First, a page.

Security researchers find vulnerability in Cisco VoIP phones

Dec 19, 2012 by Bob Yirka report
Computer scientists find vulnerabilities in Cisco VoIP phones
Columbia Engineering's computer science Ph.D. candidate Ang Cui designed this device to plug into a Cisco phone and download malware, showing the vulnerabilities of the phone. Credit: Columbia Engineering

(Phys.org)—Ang Cui a fifth year PhD student at Columbia University, has given a demonstration at this year's Amphion Forum in San Francisco, showing a security vulnerability he and colleagues have discovered in Cisco VoIP phones. The vulnerability, he said, allows an intruder to place an electronic device into an on-premise VoIP phone that can be controlled by a nearby smartphone – allowing the "Off Hook Switch" to be manipulated in such as way as to effectively turn the phone into a two-way walkie-talkie. He noted also that once a single phone had been breached all others on the same network could be breached as well though the single device.

Cui's demonstration was part of an overall theme – that embedded devices are vulnerable to attack by people bent on or who wish to cause harm. He noted that devices such as network printers are quite often installed without adequate protection, leaving them open to attack by those outside of the system who wish to get in. VoIP phones, he says, use roughly the same type of technology and thus are equally vulnerable.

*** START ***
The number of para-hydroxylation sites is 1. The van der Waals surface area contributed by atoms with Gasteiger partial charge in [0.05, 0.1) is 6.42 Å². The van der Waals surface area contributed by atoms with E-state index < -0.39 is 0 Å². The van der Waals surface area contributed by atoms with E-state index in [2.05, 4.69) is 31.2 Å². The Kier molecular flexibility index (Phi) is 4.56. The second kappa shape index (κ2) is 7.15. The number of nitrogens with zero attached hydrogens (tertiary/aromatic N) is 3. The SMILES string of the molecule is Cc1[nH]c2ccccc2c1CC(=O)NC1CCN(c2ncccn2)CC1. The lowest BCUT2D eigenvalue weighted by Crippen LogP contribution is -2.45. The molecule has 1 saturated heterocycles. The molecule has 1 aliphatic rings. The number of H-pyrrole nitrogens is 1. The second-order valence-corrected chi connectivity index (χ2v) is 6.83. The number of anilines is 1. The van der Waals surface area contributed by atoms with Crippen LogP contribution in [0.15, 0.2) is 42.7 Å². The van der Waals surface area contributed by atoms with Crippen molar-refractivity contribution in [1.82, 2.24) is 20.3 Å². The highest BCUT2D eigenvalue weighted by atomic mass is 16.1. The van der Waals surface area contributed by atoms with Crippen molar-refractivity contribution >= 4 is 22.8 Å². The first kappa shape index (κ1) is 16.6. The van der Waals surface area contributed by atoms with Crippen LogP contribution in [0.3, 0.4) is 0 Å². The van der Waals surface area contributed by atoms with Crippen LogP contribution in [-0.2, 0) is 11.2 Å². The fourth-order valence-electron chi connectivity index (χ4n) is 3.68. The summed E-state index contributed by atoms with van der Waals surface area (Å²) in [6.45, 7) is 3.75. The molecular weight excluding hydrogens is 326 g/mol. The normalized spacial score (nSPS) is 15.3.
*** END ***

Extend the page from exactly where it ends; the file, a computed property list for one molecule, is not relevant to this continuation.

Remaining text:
VoIP phones are normal looking phones that make and receive telephone calls using the Internet instead of the traditional phone network. Many have installed them because of their increased utility. Governments use them as well, Cui demonstrated, by presenting pictures of them sitting in several different governmental offices, including that of the Director of the CIA. In his demonstration, he affixed a simple circuit board (he calls it the Thingp3wn3r) to a VoIP phone that he said could just as easily have been in someone's real office – in just minutes. Next, he demonstrated the effectiveness of the Thingp3wn3r by accessing it via a app. Words he spoke in the vicinity of the phone, despite the receiver being down – the traditional mode of putting a phone offline – were picked up by the circuit board and transmitted to the smarthone app and played for all to hear. The end result is an ability to place a bug in an office using a simple circuit board and available hardware.

Cui and his professor, Salvatore Stolfo notified Cisco of the vulnerability prior to the demonstration and Cisco has responded by creating a patch that prevents the vulnerability from occurring. Those who are concerned about the vulnerability of their own systems are urged to contact Cisco for support.

Explore further: How WWI codebreakers taught your gas meter to snitch on you

More information: ids.cs.columbia.edu/sites/defa… iles/paper-acsac.pdf

Press release

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